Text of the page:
Calvin Trillin

Denny Hatch is the author of six books on marketing and four novels, and is a direct marketing writer, designer and consultant. His latest book is “Write Everything Right!” Visit him at

I’ve written a number of times that one way to deal harshly with unfriendly media is to deny access: Issue no press credentials. Force them to stand with their noses to the window pane and regurgitate the same AP or Reuters stories that all the other cheapskate newspapers and magazines use. That the Obama campaign has denied access to The New Yorker is delicious. I have 104 days to make up my mind, and I’m still not sure about Barack Obama or John McCain. Will this be yet another presidential election where I go into a voting booth holding my nose and pulling the

Magazine blow-ins—the little subscription cards that fall out of magazines—are very efficient in bringing in new subscribers. The reason is obvious. If a non-subscriber reads an article in a magazine and wishes to subscribe, the means to do so is at hand. All you do is fill in the postage-paid card and drop it in the mail. The magazine starts arriving, and you pay the bill. Blow-ins (and bind-ins) work. They are responsible for an average of 12 percent of new magazine subscriptions at a cost per order of $5 to $10—peanuts compared to a direct mail shot. Blow-ins also irritate people. Back in 1987, New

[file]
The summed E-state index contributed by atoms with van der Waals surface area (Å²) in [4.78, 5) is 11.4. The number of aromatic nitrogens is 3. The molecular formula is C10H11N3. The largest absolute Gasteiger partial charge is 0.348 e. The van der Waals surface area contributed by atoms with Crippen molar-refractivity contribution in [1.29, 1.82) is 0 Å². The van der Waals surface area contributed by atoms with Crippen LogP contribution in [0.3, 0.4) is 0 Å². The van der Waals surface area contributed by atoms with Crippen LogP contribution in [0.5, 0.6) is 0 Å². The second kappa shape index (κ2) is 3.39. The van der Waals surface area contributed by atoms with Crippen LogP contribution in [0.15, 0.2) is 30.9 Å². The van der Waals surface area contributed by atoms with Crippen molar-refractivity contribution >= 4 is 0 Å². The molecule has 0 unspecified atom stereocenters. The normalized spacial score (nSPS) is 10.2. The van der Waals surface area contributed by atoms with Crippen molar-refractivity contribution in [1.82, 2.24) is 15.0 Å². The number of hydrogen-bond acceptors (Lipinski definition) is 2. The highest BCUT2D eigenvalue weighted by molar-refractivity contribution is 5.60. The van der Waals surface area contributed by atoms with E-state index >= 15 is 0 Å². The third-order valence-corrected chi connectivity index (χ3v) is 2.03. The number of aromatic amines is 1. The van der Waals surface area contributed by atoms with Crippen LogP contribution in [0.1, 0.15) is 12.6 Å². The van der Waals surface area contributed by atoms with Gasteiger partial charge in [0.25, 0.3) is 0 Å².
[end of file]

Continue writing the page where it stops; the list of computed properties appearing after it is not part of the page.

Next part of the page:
Readers Respond to “Book Pirates!” published July 18, 2006, which discussed Kessinger Publishing’s copyright theft. A fine depiction of your copyright problem. Since the damages occurred where you live, how about filing for the max in small claims court—separately—against all parties involved. That way they have to show up in your local court, without lawyers and at the mercy of your neighborhood judge. Subpoena their records relevant to the infringements. If they don’t supply them, they lose. Very unlikely they’ll want to show up and, if not, they lose. You can usually collect via local sheriffs or similar. My guess is that you’ll get some

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